Foreign adversaries are again attempting to breach election-related computer systems in states, Kentucky’s top voting official told members of Congress Friday, but they’ve so far been unsuccessful in repeating the 2016 efforts made by Russian government agents to access voter registration databases.
“We’ve not been breached, but there has been rattling at our doorknob,” Kentucky Secretary of State Michael Adams told members of the House Homeland Security Committee.
Adams’ statement, in response to a question from Rep. Lou Correa, D-Calif., came during a hearing about election preparedness that touched on cybersecurity, disinformation campaigns and the readiness of the U.S. Postal Service to handle an expected surge in the number of mail-in ballots in response to the ongoing coronavirus pandemic. While Adams said COVID-19 has upended how elections will be administered this year, he told the committee that cybersecurity remains a top concern for his office.
“All of our other problems don’t go away because of Covid,” he said. “We’ve got to keep our eye on the other balls.”
The hearing came three weeks after after a statement from the National Security Agency and U.S. Cyber Command about foreign governments’ and criminal groups’ activities to potentially disrupt the 2020 presidential election. During that statement, delivered at the DEF CON cybersecurity conference, U.S. intelligence officials pointed toward Russia, China and Iran, as well as criminal actors, as leading online threats for election interference.
Michigan Secretary of State Jocelyn Benson said that, like Adams, her state has not experienced any disruptions from hackers.
“We have increased security around qualified voter files, a task force with national experts,” she said. “We have not encountered any significant attempts at the state level or any local level. But we’re 60 days out and a lot can happen in 60 days.”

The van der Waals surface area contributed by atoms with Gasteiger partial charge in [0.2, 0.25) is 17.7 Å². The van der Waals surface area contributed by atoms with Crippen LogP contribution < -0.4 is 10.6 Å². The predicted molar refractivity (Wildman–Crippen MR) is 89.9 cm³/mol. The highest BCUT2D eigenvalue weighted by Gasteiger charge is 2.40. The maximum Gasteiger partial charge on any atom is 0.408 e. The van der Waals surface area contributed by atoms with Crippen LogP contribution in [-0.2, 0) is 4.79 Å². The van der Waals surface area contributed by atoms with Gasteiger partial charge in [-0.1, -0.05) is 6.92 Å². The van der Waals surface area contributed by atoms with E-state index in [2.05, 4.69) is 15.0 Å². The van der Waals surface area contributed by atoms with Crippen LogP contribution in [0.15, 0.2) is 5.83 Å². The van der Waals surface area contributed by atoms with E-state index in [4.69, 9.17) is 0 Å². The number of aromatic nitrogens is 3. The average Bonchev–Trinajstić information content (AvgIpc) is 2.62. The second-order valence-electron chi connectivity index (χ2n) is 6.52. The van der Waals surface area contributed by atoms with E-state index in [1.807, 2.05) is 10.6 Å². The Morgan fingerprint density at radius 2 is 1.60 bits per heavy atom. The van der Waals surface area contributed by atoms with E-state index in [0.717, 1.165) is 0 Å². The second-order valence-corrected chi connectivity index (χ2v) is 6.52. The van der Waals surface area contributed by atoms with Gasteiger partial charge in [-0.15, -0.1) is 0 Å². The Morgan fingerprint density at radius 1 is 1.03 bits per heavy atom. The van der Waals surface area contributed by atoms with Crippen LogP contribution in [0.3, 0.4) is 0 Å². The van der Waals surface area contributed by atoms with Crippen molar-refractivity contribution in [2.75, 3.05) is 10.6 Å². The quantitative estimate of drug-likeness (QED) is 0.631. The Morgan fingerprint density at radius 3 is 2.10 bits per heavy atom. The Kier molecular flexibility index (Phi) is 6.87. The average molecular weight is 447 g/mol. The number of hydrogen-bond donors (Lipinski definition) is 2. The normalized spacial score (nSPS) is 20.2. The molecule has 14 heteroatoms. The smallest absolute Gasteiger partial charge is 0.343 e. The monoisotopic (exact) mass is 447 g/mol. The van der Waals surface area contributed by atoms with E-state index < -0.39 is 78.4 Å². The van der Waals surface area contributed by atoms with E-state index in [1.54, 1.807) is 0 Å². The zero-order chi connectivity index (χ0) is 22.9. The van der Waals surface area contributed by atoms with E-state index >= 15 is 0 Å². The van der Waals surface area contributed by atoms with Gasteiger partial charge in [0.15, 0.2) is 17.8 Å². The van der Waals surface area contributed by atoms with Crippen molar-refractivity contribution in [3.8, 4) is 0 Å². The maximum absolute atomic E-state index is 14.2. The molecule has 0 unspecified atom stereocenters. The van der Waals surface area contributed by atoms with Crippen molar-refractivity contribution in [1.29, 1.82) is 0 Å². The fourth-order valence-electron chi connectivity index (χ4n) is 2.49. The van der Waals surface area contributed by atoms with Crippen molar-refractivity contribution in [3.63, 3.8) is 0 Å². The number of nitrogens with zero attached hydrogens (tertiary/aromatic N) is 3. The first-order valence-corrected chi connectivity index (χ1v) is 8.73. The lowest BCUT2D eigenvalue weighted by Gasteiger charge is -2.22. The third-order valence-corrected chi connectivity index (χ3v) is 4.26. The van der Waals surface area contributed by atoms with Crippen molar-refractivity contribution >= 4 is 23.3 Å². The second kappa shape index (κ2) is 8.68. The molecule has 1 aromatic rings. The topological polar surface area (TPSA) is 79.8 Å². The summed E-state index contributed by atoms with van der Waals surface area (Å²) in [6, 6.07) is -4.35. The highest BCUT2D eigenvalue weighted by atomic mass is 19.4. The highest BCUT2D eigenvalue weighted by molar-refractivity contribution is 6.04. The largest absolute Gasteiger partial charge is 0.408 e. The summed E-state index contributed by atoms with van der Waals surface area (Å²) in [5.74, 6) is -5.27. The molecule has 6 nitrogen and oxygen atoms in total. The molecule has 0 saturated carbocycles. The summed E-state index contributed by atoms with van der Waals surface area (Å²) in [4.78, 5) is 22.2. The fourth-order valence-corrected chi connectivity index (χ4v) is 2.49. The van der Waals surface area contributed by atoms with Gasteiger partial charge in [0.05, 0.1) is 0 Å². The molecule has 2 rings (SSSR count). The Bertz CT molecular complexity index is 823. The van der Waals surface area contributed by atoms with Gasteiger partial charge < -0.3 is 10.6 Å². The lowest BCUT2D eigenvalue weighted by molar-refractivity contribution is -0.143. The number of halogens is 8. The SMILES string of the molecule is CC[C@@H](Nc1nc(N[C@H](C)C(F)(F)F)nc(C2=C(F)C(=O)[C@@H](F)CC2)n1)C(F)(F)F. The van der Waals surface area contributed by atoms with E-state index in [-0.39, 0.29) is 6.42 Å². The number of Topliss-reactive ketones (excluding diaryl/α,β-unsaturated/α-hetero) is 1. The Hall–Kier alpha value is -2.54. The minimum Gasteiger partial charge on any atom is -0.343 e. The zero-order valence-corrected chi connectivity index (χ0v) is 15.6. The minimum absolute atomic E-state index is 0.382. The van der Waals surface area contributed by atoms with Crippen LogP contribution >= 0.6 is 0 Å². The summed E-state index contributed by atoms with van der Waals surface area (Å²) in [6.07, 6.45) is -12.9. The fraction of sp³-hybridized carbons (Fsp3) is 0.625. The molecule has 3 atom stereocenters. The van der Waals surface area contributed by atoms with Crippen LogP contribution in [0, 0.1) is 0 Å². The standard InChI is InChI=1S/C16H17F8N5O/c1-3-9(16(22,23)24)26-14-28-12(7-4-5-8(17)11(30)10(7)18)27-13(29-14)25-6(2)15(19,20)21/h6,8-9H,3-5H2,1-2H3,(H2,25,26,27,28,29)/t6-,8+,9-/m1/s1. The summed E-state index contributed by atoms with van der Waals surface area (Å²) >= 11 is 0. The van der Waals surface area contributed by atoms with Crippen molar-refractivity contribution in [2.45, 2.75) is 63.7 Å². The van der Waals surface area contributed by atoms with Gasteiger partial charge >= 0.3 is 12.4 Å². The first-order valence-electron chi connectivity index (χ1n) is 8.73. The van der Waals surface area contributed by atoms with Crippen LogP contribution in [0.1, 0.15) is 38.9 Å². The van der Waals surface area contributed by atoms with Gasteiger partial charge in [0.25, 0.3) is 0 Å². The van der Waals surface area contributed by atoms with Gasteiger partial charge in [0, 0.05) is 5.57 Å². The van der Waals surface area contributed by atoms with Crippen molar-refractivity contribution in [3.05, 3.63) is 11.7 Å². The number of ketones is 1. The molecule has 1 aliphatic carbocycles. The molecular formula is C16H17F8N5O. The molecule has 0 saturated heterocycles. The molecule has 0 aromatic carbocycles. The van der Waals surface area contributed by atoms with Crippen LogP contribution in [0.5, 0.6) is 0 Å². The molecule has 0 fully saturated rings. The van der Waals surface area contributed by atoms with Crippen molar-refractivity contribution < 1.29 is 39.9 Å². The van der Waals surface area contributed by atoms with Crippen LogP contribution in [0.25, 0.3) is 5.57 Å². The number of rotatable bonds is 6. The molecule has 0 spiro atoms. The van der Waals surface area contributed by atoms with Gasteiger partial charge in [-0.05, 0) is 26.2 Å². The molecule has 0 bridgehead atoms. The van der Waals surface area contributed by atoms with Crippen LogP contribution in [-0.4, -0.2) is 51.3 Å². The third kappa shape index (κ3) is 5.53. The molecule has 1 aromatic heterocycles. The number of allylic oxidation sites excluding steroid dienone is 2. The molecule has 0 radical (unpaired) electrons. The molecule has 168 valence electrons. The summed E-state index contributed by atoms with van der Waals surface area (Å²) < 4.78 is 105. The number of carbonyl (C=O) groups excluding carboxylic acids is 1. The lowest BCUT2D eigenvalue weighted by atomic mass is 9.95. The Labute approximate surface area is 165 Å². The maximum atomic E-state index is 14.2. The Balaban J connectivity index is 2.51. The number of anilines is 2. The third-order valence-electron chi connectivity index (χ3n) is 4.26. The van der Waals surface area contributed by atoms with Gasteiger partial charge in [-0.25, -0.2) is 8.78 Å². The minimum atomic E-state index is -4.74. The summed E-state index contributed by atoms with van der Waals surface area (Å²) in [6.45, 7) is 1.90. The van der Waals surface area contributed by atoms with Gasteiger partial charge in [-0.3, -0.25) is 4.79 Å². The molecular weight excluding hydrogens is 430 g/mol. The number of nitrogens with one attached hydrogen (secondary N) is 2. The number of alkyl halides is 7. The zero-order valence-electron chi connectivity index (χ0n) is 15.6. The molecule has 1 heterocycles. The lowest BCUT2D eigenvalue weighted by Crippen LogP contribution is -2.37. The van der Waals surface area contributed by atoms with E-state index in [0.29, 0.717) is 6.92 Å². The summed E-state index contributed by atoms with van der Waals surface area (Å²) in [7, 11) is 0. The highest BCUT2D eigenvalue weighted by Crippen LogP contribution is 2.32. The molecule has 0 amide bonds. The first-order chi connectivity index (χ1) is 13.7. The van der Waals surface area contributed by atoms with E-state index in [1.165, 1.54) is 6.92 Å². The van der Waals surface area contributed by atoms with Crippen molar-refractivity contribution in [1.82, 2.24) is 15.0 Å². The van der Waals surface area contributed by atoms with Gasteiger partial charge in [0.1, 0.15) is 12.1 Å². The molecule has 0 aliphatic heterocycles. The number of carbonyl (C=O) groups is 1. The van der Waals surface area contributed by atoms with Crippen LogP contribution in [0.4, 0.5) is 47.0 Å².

Still, Benson also told lawmakers that a strong election security posture is one that gives voters assurance that their ballots will be counted accurately and fairly.
“We want the system to be secure and protected against any threats, foreign and domestic, and we want every citizen to have full faith that the election results are a complete and accurate reflection of the will of the people,” she said.
But she also noted that the pandemic has only amplified election officials’ burden to meet that goal.
“The coronavirus pandemic, along with what seems to be constant and escalating rhetoric and misinformation, has brought historic pressure in the states to meet our goal,” Benson said.
Benson, a Democrat, noted her office’s interception Thursday of a robocall, allegedly created by a pair of right-wing scam artists, trying to spread disinformation about voting by mail among voters in Detroit. Like most states, Michigan is attempting to vastly expand the use of mail-in and absentee ballots in light of the pandemic, but has found itself having to push back against false and misleading claims, including some spread by President Donald Trump.
At a state level, though, there does appear to be some bipartisan consensus in expanding the availability of mail-in voting to reduce the chances of the deadly coronavirus spreading at crowded polling places. Before the hearing Friday, Adams, a Republican, and Democratic Gov. Andy Beshear announced an agreement to expand Kentucky’s voting options this fall, including expanded access to absentee ballots, extended early in-person voting and workarounds if voters lack photo ID.
Still, cybersecurity remains at the forefront, and both Adams and Benson said more federal resources would be helpful. Both expressed interest when Rep. John Katko, R-N.Y., asked if they’d support his Cyber Navigators Act, a bill that would provide funding for small, cash-strapped jurisdictions to hire professionals who specialize in election security.
“The more we can invest through federal funding — and I believe standards are important as well — yes,” said Benson, whose state administers elections at the local level, comprising more than 1,600 county, city and town clerks.
Adams struck a similar note.
“I like to say we don’t have one election, we have 120 elections,” he said, referencing the number of counties in Kentucky. “Their election is only as good as their county cybersecurity.”